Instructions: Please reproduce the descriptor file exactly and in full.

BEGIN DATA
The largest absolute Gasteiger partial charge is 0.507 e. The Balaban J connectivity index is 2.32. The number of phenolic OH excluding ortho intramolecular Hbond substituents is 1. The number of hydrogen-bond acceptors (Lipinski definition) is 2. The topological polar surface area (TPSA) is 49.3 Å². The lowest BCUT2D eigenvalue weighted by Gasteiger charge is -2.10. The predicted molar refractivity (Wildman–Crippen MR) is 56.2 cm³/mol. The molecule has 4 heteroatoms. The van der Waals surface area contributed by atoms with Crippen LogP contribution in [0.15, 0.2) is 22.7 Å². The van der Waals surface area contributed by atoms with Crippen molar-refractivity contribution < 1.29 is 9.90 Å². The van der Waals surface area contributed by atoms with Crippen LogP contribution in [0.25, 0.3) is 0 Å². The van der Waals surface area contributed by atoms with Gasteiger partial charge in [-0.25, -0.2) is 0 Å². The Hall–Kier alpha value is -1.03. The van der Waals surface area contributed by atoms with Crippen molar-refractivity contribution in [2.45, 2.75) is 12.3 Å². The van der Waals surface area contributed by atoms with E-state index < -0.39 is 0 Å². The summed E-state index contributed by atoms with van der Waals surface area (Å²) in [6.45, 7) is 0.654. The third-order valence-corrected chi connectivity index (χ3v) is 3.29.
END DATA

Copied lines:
The largest absolute Gasteiger partial charge is 0.507 e. The Balaban J connectivity index is 2.32. The number of phenolic OH excluding ortho intramolecular Hbond substituents is 1. The number of hydrogen-bond acceptors (Lipinski definition) is 2. The topological polar surface area (TPSA) is 49.3 Å². The lowest BCUT2D eigenvalue weighted by Gasteiger charge is -2.10. The predicted molar refractivity (Wildman–Crippen MR) is 56.2 cm³/mol. The molecule has 4 heteroatoms. The van der Waals surface area contributed by atoms with Crippen LogP contribution in [0.15, 0.2) is 22.7 Å². The van der Waals surface area contributed by atoms with Crippen molar-refractivity contribution < 1.29 is 9.90 Å². The van der Waals surface area contributed by atoms with Crippen LogP contribution in [0.25, 0.3) is 0 Å². The van der Waals surface area contributed by atoms with Gasteiger partial charge in [-0.25, -0.2) is 0 Å². The Hall–Kier alpha value is -1.03. The van der Waals surface area contributed by atoms with Crippen molar-refractivity contribution in [2.45, 2.75) is 12.3 Å². The van der Waals surface area contributed by atoms with E-state index < -0.39 is 0 Å². The summed E-state index contributed by atoms with van der Waals surface area (Å²) in [6.45, 7) is 0.654. The third-order valence-corrected chi connectivity index (χ3v) is 3.29.